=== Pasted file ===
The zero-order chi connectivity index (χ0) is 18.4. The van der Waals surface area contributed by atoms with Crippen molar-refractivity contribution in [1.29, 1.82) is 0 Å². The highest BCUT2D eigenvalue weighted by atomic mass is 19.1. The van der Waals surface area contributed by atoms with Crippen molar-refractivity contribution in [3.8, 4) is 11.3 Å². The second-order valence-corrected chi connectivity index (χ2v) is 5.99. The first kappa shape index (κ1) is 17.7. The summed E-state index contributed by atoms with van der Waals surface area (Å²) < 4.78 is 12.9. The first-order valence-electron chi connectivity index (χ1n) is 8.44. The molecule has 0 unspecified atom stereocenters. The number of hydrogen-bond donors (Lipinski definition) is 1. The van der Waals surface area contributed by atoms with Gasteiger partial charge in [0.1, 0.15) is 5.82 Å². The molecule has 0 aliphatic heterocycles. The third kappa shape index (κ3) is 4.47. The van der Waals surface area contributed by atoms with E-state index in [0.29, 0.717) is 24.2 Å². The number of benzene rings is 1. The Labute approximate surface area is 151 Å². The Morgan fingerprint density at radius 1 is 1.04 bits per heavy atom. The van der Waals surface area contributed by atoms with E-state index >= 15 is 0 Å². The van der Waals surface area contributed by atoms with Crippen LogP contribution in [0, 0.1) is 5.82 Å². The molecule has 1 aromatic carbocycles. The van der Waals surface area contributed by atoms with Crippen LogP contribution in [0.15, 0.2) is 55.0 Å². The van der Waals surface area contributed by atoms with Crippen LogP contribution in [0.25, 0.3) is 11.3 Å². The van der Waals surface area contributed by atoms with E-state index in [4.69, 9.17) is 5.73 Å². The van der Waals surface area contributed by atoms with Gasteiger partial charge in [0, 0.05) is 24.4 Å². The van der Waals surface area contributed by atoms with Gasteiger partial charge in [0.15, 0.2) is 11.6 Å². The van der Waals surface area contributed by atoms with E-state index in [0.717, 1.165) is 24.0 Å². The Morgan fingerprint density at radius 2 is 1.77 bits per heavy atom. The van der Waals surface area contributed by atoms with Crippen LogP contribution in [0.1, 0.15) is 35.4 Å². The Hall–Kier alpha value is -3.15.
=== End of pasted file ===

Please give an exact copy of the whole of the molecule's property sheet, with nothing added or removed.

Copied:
The zero-order chi connectivity index (χ0) is 18.4. The van der Waals surface area contributed by atoms with Crippen molar-refractivity contribution in [1.29, 1.82) is 0 Å². The highest BCUT2D eigenvalue weighted by atomic mass is 19.1. The van der Waals surface area contributed by atoms with Crippen molar-refractivity contribution in [3.8, 4) is 11.3 Å². The second-order valence-corrected chi connectivity index (χ2v) is 5.99. The first kappa shape index (κ1) is 17.7. The summed E-state index contributed by atoms with van der Waals surface area (Å²) < 4.78 is 12.9. The first-order valence-electron chi connectivity index (χ1n) is 8.44. The molecule has 0 unspecified atom stereocenters. The number of hydrogen-bond donors (Lipinski definition) is 1. The van der Waals surface area contributed by atoms with Gasteiger partial charge in [0.1, 0.15) is 5.82 Å². The molecule has 0 aliphatic heterocycles. The third kappa shape index (κ3) is 4.47. The van der Waals surface area contributed by atoms with E-state index in [0.29, 0.717) is 24.2 Å². The number of benzene rings is 1. The Labute approximate surface area is 151 Å². The Morgan fingerprint density at radius 1 is 1.04 bits per heavy atom. The van der Waals surface area contributed by atoms with E-state index >= 15 is 0 Å². The van der Waals surface area contributed by atoms with Crippen LogP contribution in [0, 0.1) is 5.82 Å². The molecule has 1 aromatic carbocycles. The van der Waals surface area contributed by atoms with Crippen LogP contribution in [0.15, 0.2) is 55.0 Å². The van der Waals surface area contributed by atoms with Crippen LogP contribution in [0.25, 0.3) is 11.3 Å². The van der Waals surface area contributed by atoms with E-state index in [4.69, 9.17) is 5.73 Å². The van der Waals surface area contributed by atoms with Gasteiger partial charge in [0, 0.05) is 24.4 Å². The van der Waals surface area contributed by atoms with Gasteiger partial charge in [0.15, 0.2) is 11.6 Å². The van der Waals surface area contributed by atoms with E-state index in [0.717, 1.165) is 24.0 Å². The Morgan fingerprint density at radius 2 is 1.77 bits per heavy atom. The van der Waals surface area contributed by atoms with Crippen LogP contribution in [0.1, 0.15) is 35.4 Å². The Hall–Kier alpha value is -3.15.